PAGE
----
Who do you go to for guidance if you get stuck?

I have a fantastic Chairman who’s not just a mentor but a friend. Otherwise, being a founder can actually be a pretty lonely job, so you have to try and build up a circle of trusted people around you.

I used to be involved in a monthly CEO dinner, and through that I have four or five people I can just talk to, put my heart on my sleeve, and get a somewhat experienced view back.

If someone has never been involved in a startup, they don’t understand the pressures or the dynamics involved.

 

What are the things you need that guidance on?

Right now, employee wellness and engagement are really important.

Everyone is under pressure, and the way we engage with staff has to change. Before, you could do one regular big event, like celebrating Burn’s night here in Scotland… but big once in a while doesn’t work anymore – it’s all about doing many small things.

Nobody has the water cooler or the commute – it’s just as relentless for them as it is for me. So we’ve been doing a lot of work on how to change that and seeing a great response from desk yoga, virtual escape rooms and more.

 

You’re wanting to almost double your workforce through the Kickstart scheme – will that add pressure?

We’re big believers in having a robust induction process. We shove people in at the deep end, which is intense, but avoids the disheartened feeling when it’s a month before you’re up and running and feel part of the team.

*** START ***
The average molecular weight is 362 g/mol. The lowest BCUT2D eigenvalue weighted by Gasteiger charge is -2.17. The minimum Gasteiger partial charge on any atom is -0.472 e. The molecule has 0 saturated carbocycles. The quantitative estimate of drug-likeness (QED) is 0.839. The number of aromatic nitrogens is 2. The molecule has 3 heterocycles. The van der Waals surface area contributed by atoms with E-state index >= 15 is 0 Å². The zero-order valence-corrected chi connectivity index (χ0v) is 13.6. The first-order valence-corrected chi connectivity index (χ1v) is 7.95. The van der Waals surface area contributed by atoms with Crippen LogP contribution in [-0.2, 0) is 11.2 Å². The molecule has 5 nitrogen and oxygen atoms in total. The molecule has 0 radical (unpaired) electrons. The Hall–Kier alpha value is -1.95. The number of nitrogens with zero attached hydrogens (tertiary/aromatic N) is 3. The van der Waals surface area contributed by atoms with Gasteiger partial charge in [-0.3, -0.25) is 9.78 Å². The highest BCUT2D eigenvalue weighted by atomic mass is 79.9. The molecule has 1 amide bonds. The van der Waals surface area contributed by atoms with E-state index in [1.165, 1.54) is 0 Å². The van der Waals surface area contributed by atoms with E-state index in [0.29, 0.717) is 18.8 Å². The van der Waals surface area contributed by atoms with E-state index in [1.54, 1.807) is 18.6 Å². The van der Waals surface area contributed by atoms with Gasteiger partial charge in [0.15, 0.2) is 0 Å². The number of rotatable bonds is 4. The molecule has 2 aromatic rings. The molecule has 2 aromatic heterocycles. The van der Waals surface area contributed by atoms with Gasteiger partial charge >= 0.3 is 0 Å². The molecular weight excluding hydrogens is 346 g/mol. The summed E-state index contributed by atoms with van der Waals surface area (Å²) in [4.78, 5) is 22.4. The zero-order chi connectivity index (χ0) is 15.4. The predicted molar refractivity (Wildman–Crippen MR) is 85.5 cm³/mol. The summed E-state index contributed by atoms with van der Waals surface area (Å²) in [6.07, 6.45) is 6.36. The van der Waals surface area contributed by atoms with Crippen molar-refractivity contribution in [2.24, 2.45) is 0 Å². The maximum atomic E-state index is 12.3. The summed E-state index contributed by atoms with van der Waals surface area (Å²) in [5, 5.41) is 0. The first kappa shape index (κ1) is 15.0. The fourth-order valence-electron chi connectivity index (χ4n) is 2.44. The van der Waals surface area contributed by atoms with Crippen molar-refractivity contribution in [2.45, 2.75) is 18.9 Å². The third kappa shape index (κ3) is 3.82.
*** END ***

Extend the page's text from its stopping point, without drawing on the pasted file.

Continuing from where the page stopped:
Our reasons for Kickstart are twofold. First, we’re always short on resource as a startup and we’re big enough now that there’s a lot of things for people to come in and help with.

On the other side, FinTech is a growth sector and one of very few industries that has actually been positively impacted during the pandemic. We’ve not had to furlough anyone and we’ve increased our team by 25%.

It’s a great opportunity to get more people involved in FinTech at every level, not just if you have a financial services background. We hope to give people some great experience and exposure to fintech in a variety of roles. Fingers crossed we can do that!

 

What or who in your office could you not live without?

Aside from coffee and the ubiquitous phone, I couldn’t live without the challenge. That’s what gets me up every morning – the ideal of bringing data and open banking to the world. And that’s the role of FinTech – we’ve got to build value from this huge wealth of data.

 

Is that what keeps you motivated?  

I want that success not just for me and my vision, but I want the team to be successful as well.

That’s the potential of a startup: if we’re successful, we’re all successful. In our recruitment process, I always ask people what they want out of a startup. We’re going to ask a lot from you – not in terms of 18 hour days, but that passion and vested interest – so we have to be able to give you back what you need as well.

If I can pay off your mortgage and set you up for the rest of your life, then brilliant – let’s go and do it.